|Pancreatic Cancer Statistics 2020|
|Number of all new cases||57,600|
|Percentage of all new cancer cases||3.2%|
|Number of deaths||47,050|
|Percentage of all cancer deaths||7.8%|
|Trends in annual deaths||Increasing by 0.3% each year on average|
Pancreatic cancer is slightly more common in men than women, and is more likely to occur in those over the age of 55. The average lifetime risk of pancreatic cancer is about one in 64.
Prostate cancer develops in the prostate gland, with adenocarcinoma being the most common type. Prostate cancer is the most common cancer among men in the U.S. after skin cancer. About one in eight men will be diagnosed with prostate cancer at some point during his lifetime.
Prostate cancer is the second leading cause of cancer death in American men, behind only lung cancer. About one man in 41 will die of prostate cancer.
Age is the biggest risk factor when it comes to prostate cancer, and the majority of cases are found in men aged 55 to 74. About six in 10 cases of prostate cancer are found in men older than 65.
|Prostate Cancer Statistics 2020|
|Number of all new cases||191,930|
|Percentage of all new cancer cases||10.6%|
|Number of deaths||33,330|
|Percentage of all cancer deaths||5.5%|
|Trends in annual deaths||Decreasing by 1.8% each year on average|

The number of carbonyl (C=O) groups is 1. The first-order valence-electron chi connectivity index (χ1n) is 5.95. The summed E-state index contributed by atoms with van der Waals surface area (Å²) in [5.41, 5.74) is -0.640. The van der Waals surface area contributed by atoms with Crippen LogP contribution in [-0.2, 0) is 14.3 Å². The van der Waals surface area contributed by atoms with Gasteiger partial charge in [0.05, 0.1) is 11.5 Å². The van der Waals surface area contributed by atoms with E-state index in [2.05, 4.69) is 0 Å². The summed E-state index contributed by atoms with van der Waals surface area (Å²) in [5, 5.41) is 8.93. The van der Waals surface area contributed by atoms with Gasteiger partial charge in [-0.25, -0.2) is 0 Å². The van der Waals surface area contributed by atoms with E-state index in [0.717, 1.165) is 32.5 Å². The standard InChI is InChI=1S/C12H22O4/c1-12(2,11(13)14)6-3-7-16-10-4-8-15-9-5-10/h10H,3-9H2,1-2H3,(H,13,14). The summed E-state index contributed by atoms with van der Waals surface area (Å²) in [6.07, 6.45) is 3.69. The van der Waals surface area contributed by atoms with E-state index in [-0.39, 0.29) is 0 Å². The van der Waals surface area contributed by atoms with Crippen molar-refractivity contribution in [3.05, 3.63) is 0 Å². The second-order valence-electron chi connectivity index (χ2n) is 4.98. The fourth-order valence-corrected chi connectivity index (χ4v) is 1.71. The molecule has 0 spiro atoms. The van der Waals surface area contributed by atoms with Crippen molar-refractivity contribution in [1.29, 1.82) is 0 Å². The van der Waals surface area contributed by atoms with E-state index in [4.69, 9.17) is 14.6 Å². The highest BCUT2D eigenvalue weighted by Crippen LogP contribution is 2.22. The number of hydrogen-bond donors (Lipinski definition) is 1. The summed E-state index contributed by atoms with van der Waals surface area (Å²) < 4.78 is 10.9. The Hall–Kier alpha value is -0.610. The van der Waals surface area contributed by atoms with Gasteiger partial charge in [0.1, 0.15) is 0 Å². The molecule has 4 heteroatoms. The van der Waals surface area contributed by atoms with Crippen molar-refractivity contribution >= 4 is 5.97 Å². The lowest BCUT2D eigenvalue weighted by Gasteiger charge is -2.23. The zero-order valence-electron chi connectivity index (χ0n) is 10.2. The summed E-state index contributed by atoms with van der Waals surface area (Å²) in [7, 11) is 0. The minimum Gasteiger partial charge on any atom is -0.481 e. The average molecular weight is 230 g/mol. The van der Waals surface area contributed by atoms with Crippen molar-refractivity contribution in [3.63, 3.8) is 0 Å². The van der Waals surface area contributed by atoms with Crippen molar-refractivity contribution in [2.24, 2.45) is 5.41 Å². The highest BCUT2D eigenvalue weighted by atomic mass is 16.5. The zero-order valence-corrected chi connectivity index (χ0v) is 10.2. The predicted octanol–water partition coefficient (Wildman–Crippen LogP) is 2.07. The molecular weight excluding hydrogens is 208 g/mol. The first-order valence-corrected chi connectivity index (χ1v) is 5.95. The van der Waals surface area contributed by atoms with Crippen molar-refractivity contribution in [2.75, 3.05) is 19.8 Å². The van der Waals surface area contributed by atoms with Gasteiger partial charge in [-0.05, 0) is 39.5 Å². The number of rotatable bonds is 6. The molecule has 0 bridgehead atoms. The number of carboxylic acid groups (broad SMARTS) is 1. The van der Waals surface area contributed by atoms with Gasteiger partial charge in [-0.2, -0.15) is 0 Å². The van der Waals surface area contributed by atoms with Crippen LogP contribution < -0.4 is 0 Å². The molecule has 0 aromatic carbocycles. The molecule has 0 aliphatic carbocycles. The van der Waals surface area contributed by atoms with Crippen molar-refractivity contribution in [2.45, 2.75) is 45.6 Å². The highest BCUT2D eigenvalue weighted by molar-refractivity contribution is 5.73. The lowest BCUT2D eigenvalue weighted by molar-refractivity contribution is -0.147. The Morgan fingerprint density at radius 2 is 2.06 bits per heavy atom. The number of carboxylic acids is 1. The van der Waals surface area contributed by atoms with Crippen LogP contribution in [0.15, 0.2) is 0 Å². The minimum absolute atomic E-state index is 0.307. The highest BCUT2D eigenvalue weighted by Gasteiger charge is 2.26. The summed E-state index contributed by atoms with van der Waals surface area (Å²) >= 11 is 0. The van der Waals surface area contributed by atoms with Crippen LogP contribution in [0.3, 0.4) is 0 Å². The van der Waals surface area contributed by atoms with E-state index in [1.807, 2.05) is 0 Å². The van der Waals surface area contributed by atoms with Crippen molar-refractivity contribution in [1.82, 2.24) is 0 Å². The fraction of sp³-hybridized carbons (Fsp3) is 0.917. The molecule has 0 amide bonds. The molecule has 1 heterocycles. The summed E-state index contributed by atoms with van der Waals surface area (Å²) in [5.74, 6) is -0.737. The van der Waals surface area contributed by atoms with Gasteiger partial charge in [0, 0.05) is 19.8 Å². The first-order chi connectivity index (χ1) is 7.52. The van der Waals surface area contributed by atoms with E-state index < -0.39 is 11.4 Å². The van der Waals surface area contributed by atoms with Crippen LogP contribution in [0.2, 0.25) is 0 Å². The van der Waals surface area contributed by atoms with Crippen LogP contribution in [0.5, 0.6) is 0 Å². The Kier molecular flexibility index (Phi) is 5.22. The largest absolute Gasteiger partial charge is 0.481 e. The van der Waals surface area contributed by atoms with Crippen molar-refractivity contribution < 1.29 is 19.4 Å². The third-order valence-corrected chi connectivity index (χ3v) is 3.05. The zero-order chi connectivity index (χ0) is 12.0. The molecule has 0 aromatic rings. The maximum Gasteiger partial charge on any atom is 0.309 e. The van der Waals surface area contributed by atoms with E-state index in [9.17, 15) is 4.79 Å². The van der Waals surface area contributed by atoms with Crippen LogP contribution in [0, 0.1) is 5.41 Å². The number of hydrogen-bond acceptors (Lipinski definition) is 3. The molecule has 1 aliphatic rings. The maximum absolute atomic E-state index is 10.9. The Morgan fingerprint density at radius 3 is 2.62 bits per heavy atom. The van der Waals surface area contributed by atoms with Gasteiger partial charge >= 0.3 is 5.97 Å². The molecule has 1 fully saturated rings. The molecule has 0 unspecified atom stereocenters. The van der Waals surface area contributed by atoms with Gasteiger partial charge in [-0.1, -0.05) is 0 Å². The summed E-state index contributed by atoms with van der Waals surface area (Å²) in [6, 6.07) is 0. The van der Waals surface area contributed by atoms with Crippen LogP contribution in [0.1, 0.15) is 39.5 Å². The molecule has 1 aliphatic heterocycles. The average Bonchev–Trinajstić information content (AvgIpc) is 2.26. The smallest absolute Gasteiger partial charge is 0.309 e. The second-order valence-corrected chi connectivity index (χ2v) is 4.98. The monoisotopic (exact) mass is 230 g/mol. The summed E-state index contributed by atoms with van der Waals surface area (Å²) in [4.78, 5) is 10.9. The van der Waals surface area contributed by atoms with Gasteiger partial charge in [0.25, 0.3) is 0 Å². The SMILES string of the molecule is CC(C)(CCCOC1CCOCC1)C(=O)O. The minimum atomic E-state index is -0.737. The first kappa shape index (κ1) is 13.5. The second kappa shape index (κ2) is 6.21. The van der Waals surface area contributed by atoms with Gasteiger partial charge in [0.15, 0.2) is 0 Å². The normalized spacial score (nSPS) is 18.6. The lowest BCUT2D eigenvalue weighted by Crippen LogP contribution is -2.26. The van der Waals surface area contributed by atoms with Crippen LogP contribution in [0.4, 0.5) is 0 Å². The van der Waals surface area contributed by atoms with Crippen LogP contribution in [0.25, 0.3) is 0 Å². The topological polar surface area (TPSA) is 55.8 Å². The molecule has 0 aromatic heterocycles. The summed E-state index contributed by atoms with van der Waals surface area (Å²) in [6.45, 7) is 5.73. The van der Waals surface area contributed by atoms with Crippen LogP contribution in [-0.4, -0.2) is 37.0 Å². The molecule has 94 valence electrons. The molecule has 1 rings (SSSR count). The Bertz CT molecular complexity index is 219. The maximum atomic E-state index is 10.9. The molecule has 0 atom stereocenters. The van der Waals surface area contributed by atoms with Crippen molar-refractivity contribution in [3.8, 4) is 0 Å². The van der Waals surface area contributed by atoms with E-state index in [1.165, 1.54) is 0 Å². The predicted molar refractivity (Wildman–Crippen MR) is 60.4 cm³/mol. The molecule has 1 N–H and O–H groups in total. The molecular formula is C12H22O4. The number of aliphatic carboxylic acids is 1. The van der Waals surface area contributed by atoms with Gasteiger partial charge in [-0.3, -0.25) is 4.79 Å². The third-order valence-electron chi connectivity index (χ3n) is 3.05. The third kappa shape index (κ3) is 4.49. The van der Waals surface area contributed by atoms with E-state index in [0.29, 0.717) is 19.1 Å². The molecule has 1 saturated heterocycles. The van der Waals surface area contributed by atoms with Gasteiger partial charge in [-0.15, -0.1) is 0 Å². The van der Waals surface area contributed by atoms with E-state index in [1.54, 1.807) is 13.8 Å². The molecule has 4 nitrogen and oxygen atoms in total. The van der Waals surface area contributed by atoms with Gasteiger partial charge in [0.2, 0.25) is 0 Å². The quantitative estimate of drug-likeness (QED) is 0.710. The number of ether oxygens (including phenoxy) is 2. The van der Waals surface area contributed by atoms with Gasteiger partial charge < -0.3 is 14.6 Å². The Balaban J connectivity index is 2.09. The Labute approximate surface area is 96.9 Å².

The decrease in annual deaths can be attributed to enhanced screening measures and improved treatment options. Prostate cancer is now associated with the best overall outcomes, and the five-year relative survival rate of the disease is 97.8%.
Racial Disparities in Prostate Cancer
Black men are more likely to develop prostate cancer than any other ethnicity. They are also twice as likely to die from the disease, possibly due to the fact that many of them are diagnosed when their cancer is at an advanced stage and that they are more likely to get prostate cancer at a young age than men of other ethnicities.
Liver cancer begins in the liver and is caused by conditions that lead to liver damage, most notably viral hepatitis and cirrhosis. Liver cancer is more commonly found in men and in those of Asian or Pacific Islander descent. A majority of those with liver cancer have some signs of cirrhosis.
|Liver Cancer Statistics 2020|
|Number of all new cases||42,810|
|Percentage of all new cancer cases||2.4%|
|Number of deaths||30,160|
|Percentage of all cancer deaths||5%|
|Trends in annual deaths||Increasing by 1.7% each year on average|
The overall five-year relative survival rate of liver cancer is low at only 19.6%. For those who are diagnosed with early-stage or localized liver cancer, that number increases to 34.2%.
Viral Hepatitis and Liver Cancer